Focus on: “Super-companies” de facto, foundations and consequences in the case of insolvency

Focus on: “Super-companies” de facto, foundations and consequences in the case of insolvency

A company is defined as a “de facto” company when it is formed on the basis of a verbal or conclusive behaviour, with evidence suggesting the will of the parties to establish a social relationship. Obviously there must be a common intention of the parties involved,  to work together to pursue a profit, by carrying out economic activities and with the availability of financial, material or immaterial resources that constitute a kind of mutual fund.

The company in fact can even be hidden, where there is a person acting as an entrepreneur and other subjects that do not appear formally, become members (so that they are not revealed outside the company’s existence). In this context, the Supreme Court, with three recent decisions issued in 2016 (judgment no. 1095 of 21 January 2016; judgment no. 10507 of 20 May 2016 and decision no. 12120 of 13 June 2016) addressed this issue. The so-called de facto super-company was formed by conclusive facts between corporations. The failure of that company, extended to shareholders (natural or legal persons) with unlimited liability.

Briefly, we refer to the case treated in judgment no. 12120 of 2016 which addresses issues and principles present in other rulings mentioned above, addressing the full facts which are of substantial importance, as well as legal significance.

The story is inspired by a judgment of the Court of Florence which – after declaring the bankruptcy of a limited liability company (Ltd.) – established the existence of a de facto unlawful Ltd company from a relationship between the company and a natural person, forming an unlimited liability company, was pronounced as a failure in extension. In the first instance the decision was appealed before the Court of Appeal of Florence, which had revoked the failure of an irregular companies on the assumption of Article. 147 L.F. It could not justify the extent of the failure, of a company with limited liability, to a third party liable to be a qualified external partner. The assessment in question was challenged before the Supreme Court by the Curator of the failure of Ltd, who has complained about the violation of Articles 147 L.F. and 2361 cc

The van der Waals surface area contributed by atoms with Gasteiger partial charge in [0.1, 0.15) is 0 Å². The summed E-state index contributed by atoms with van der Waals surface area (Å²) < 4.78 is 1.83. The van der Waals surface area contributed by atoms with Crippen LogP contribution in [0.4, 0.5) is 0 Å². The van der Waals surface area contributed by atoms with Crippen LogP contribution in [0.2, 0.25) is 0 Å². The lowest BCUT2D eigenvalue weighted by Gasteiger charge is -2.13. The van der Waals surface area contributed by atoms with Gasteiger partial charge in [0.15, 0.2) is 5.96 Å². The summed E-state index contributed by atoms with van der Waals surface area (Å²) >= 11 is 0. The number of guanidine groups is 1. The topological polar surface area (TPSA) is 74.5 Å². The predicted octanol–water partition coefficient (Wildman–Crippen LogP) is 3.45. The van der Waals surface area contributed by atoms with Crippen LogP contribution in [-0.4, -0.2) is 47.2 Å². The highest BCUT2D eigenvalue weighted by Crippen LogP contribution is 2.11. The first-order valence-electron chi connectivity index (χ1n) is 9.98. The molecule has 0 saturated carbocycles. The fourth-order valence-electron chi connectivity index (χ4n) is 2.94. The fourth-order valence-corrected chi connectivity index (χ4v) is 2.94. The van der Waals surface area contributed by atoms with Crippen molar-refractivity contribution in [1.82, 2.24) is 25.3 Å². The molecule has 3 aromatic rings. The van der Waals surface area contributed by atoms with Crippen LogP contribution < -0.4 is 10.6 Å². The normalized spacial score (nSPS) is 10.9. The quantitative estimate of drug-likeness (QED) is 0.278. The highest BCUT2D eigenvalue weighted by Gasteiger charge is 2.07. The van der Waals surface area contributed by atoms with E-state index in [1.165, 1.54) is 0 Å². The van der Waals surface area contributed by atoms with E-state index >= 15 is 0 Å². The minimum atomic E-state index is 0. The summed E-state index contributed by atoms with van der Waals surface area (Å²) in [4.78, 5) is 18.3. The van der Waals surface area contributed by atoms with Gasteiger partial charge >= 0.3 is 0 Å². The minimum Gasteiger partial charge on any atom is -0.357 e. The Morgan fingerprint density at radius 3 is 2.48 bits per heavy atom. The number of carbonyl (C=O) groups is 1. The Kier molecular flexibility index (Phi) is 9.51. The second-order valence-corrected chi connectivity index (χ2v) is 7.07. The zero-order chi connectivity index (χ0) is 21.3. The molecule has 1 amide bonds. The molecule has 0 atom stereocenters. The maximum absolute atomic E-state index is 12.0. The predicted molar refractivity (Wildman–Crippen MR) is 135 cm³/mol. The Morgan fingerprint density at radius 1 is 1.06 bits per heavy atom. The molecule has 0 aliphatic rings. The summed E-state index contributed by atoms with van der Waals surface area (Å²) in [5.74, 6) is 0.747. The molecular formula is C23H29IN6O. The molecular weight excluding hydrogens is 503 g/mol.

The Judges of legitimacy, calling ruling n.1095 of 2016 of the same court, noted firstly, that to be considered eligible for participation, there needed to be conclusive evidence of a capital company’s connection to another company, called “de facto,” giving rise to a so-called “super-company”.

In this respect, however, the Court also emphasized that taking part in the work of the involved corporations can also occur through the simple act of the management body (Board of Directors). So in the absence of a shareholders’ resolution and the subsequent indication in the notes to the financial statements under Art. 2361 paragraph 2 of the commercial code, in fact, the evidence of such participation is essentially an act that can bind the directors and Company against third parties, even in the absence of a resolution by the shareholders (especially if you do not implement a substantial social change object). Thus it protects the status of third parties who come into contact with the Company by enabling them to rely on those representing the company (ie the directors). The limitations to their powers are not binding on third parties pursuant to Art. 2384 of the Commercial Code, even if those restrictions are made public, unless it is proved that such persons have acted knowingly to the detriment of society.


The above is consistent with the objectives pursued by the legislature in the reform of corporate law, with the intended purpose to encourage the raising of capital and credit risk, encouraging the protection of the market, social action stability and certainty of trade. Therefore, the risk of violations committed by the directors, through the possible performance of acts exceeding the powers conferred on them is transferred to the company, guaranteeing third parties protection in that their actions represent the management body. Obviously they remain without prejudice to the liability of the aforementioned directors against the company, shareholders and third parties, if they have acted in violation of the duties imposed by law, through the remedies made by the action of social responsibility, dismissal, the complaint to the Tribunal.

It is possible, the eligibility of an insolvent company (hidden or otherwise irregular) consisting of joint-stock companies may obtain the failure in extension of that de facto company, due to its business activities, pursuant to art. 147 L.F.

As above, according to the Court, considering Article 147 paragraph 5 L.F. cannot apply in any event to cases where the subject, is an individual entrepreneur. On the contrary, there would be a breach of the principle of equality enshrined by ‘art. 3 Const., there being no reasons that would justify a different regulatory treatment in the event that the shareholder already declared bankrupt (as established above) and collective or individual entrepreneur.

The ruling is comprehensive, ensuring a consistent and uniform protection to third parties. Of course it is hoped that the application remains the same in the opposite direction, with intuitable negative consequences to economic and legal relations.



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